Metal detectorists dig in to find artifacts
11/17/2010 11:35 AM
By Brad Jones
Gold Prospectors Association of America
More than 35 treasure hunters and prospectors showed up at the Vail Ranch historical site in Temecula recently to lend a hand in the search for buried artifacts.
Sue Jeffrey, a Gold Prospectors Association of America member, who organized the event, said the opportunity was worth its weight in gold.
Because the Vail Ranch site is slated for development within the next year, Jeffrey said she and other metal detectorists were grateful for a last chance to uncover artifacts for the museum.
“That particular 4.5-acre site, between the 1850s and 1860s, was the center of Temecula. So, for 35 miles in any direction, if you wanted to vote, catch a stage coach or buy groceries at the general store, you had to go to that area. It was the hub,” she said.
“Once the construction starts, artifacts buried in the ground will basically be lost forever,” Jeffrey said.
Rebecca Farnbach, a founding member of the Vail Ranch Restoration Association, said VaRRA has been working closely with an historical architect to preserve the integrity of the site as it is redeveloped.
The $ 9 million project will be similar to San Diego’s Old Town, with retail shops and restaurants in keeping with the Old West ranch setting. The development, which has been approved by Temecula’s city council and the planning commission, is currently awaiting funding.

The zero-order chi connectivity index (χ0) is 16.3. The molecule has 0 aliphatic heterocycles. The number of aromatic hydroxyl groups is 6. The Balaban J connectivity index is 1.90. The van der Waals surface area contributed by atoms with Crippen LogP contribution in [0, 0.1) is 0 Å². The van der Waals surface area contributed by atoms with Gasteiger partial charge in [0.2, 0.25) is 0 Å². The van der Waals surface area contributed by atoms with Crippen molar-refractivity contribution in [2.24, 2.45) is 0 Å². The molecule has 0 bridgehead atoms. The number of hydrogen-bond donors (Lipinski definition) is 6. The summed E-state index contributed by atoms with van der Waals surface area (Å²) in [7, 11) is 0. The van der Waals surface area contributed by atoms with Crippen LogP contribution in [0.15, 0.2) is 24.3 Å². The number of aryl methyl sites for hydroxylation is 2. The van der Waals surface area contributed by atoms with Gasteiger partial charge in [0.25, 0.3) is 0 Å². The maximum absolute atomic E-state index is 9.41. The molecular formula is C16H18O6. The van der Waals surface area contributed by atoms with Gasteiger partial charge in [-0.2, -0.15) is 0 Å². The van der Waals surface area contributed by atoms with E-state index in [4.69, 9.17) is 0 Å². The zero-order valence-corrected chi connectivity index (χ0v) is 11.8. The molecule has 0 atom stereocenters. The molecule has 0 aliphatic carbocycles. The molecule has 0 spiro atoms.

Metal detectorists from two GPAA local chapters — Temecula Valley Prospectors and the Treasure Seekers of San Diego County — participated in all-day event Sunday, Nov. 7. All artifacts were donated to the museum.
Farnbach, who is also a founding member of the Temecula Valley Historical Society, said that the event has changed her perception of metal detectorists.
“I see that they love history. And, what I’ve seen them get excited about are the historical finds,” she said. “They are like archaeologists, really. I am so impressed.”
“It’s been really a lot of fun. They found all kinds of things from a ring to a spoon to the radiator of a Model T,” Farnbach said.
“When they are digging up things, they are analyzing and saying what they think the item was. I think they are just spot on,” she said.
“I have never really hung out with metal detector people before and I thought they just looked for coins under the swings in play yards,” she said. “Now today, I see that we’ve collected all kinds of things with their help.”
Besides an old wedding ring, a silver spoon and the Ford Model T radiator, the local chapters filled a large table with historical treasure, including a vintage button, an old California license plate, tools, nails, coins and a battered old cast iron pot.
Some of the items found will be curated, possibly for display in the museum, Farnbach said.
Jeffrey, who recently opened American Prospector Treasure Seeker, a local prospecting shop in Old Town Temecula, said that while many people metal detect on beaches, she prefers gold prospecting and metal detecting in areas that are steeped in history, such as the Vail Ranch historical site.
“I like going to old places and metal detecting there. Historical sites — that’s where you’re going to find true treasure,” she said.
Jeffrey said both GPAA chapters may return to Vail Ranch to hunt for more artifacts before the development begins.
“We haven’t set anything up yet, but that’s our plan,” she said.
“I just think there’s a good opportunity to find some treasures that are still down there,” Jeffrey said,
“We might find more of the car — the Model T — too!”
For more information on metal detecting or to find out how to become a GPAA member, please visit www.goldprospectors.org or call (951) 699-4749.